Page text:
IN a small village in Sierra Leone, 15-year-old Zainab was 43 weeks pregnant with no way to give birth naturally.
The closest maternity clinic is 125km away, a journey she would have to take by foot.
But with the help of the Aminata Maternal Foundation, young Zainab was driven to the Aberdeen Women’s Centre in Freetown and safely delivered her baby via a caesarean section.
This November, founder of the Aminata Maternal Foundation, Aminata Conteh-Biger, is calling all Australians to take part in the AMF Walking Challenge for young girls like Zainab.
“We are walking for three weeks and we’re doing 6km every day to accomplish 125km,” said Aminata.
“We are raising money to pay for caesarean for girls like Zainab and so we ask people to walk and share her story.”
The funds raised help the Aberdeen Women’s Centre provide critical support for women in Sierra Leone.
Last year they raised $63,000 funding 126 caesarean operations.
“All the services that we provide are completely free,” said Aminata.
“So if we don’t raise these funds, we can’t run the hospital.”
Aminata’s own near-death experience giving birth was the catalyst for starting the foundation to support women in her home country.
“In 2012 I went to the hospital… all of a sudden it went to a huge complication as they had not checked the weight of my baby,” she said.
“Sarafina [her daughter] was five kilos and by the time they knew that there was a problem it was too late for me to do a caesarean.
“We had seven doctors in the room to make sure that we survived, and in Sierra Leone, you have less than ten obstetricians in the whole country.
“There is no way I would have survived [in Sierra Leone] and if I survived, she would have died.”
This realisation compelled Aminata to investigate maternal health in her home country.
“I just started Googling and I saw all these horror stories and I realised that my country has the highest maternal mortality rates in the world,” she said.
“No mother or child should die because of poverty, it shouldn’t be acceptable and we need to fix that.”
Women in Sierra Leone have a 1 in 17 chance of dying while having a baby, about 500 times more than in Australia.
Head of the Medical Unit at Médecins Sans Frontières, Dr Claire Fotheringham, says many maternal related deaths in Sierra Leone are due to the delays in accessing care.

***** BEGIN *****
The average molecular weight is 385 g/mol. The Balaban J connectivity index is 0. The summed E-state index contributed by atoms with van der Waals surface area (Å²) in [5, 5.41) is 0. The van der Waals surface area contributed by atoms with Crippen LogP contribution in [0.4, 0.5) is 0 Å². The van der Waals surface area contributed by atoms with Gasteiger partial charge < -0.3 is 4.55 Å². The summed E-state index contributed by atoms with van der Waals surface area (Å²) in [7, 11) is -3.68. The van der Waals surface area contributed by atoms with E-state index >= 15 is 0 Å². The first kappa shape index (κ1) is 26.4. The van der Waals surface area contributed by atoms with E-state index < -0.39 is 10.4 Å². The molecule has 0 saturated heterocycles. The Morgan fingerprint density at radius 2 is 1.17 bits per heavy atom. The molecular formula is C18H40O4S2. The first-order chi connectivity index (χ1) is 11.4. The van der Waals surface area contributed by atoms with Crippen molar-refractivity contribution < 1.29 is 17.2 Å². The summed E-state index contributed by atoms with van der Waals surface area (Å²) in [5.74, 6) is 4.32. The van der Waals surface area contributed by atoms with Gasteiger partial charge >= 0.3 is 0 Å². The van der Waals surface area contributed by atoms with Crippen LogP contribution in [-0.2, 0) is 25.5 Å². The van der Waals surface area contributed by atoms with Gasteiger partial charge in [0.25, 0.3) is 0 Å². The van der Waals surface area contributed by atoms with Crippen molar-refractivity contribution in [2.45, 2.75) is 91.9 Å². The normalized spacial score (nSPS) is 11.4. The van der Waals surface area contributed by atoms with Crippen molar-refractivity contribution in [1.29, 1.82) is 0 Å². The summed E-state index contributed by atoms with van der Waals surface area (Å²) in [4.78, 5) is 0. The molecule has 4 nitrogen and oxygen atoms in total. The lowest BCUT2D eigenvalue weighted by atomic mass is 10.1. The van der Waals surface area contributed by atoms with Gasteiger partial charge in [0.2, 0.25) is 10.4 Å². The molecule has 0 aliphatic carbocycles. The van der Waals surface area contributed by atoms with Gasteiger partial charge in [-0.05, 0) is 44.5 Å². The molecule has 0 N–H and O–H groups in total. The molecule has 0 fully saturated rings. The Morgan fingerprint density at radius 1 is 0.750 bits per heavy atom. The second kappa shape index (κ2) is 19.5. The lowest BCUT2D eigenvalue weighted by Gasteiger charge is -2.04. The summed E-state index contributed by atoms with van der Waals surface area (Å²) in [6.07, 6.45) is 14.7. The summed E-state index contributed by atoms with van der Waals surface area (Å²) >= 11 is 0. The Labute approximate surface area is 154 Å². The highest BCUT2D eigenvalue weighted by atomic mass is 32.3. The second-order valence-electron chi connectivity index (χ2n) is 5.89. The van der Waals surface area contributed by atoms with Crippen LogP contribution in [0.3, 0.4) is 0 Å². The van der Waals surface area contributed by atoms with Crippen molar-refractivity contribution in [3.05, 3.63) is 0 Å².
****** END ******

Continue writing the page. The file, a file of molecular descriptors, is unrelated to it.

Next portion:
“The first delay is the time it takes in recognising that there’s a problem,” she said.
“The second delay is from the time that you recognise that there’s problem to the point where you actually get to a healthcare facility.”
This factor is particularly problematic for women in rural areas who are a long way from professional health facilities.
“And then we talk about a third delay, which is the delay once you actually reach a health care facility,” Dr Fotheringham said.
“In Sierra Leone, there are not sufficient nurses, midwives, doctors, gynaecologists or obstetricians.”
The World Health Organisation recommends a threshold of 23 skilled healthcare professionals per 10,000 citizens, with Sierra Leone well below at just two per 10,000.
Some of the leading causes of maternal mortality in Sierra Leone include excessive bleeding, obstructed labour and complications from infection.
Most of these deaths are preventable if treated timely by skilled health care professionals.
“That is the tragedy of the lack of access to care, that you would have this whole system of things go wrong,” said Dr Fotheringham.
Dr Fotheringham stresses the importance of training local Sierra Leoneans in providing maternal healthcare.
“As international staff you might go for three, six, maybe even 12 months, but in the life of a country that is not that long,” she said.
“You want to kind of balance it so that you’re not just providing care to people, but you’re also giving back in terms of making sure that there will be more people that have been trained.
“So you’re helping to support a system to get to the point where it won’t need a humanitarian organisation to come in, I think I think that’s the long term goal.”
Empowering local Sierra Leonean women with education and skills is something Aminata is very passionate about.
“I want to give somebody a tool for them to build their life, because they will take that into village and teach others,” she said.
Ninety-six per cent of the staff employed at the Aberdeen Women’s Centre are Sierra Leonean.
“I want people to go and train the women, leave their skills with the women and then walk away.”
Essentially, Aminata wants pregnancy and motherhood to be a joyful experience for women in her country.
“One thing that you look forward to is to hold that baby, you look forward to seeing their face,” she said.
“And that’s pure joy and that’s what every mother deserves.”
Donations can be made at amfwalkingchallenge2021.raisely.com
Jessica Roberts is a Masters of Journalism and International Relations student at Monash University. She is interested in advocating for women’s empowerment, amplifying the voices of marginalised communities and creating a society more inclusive and welcoming of minority groups. Jessica is passionate about writing stories that help make a difference.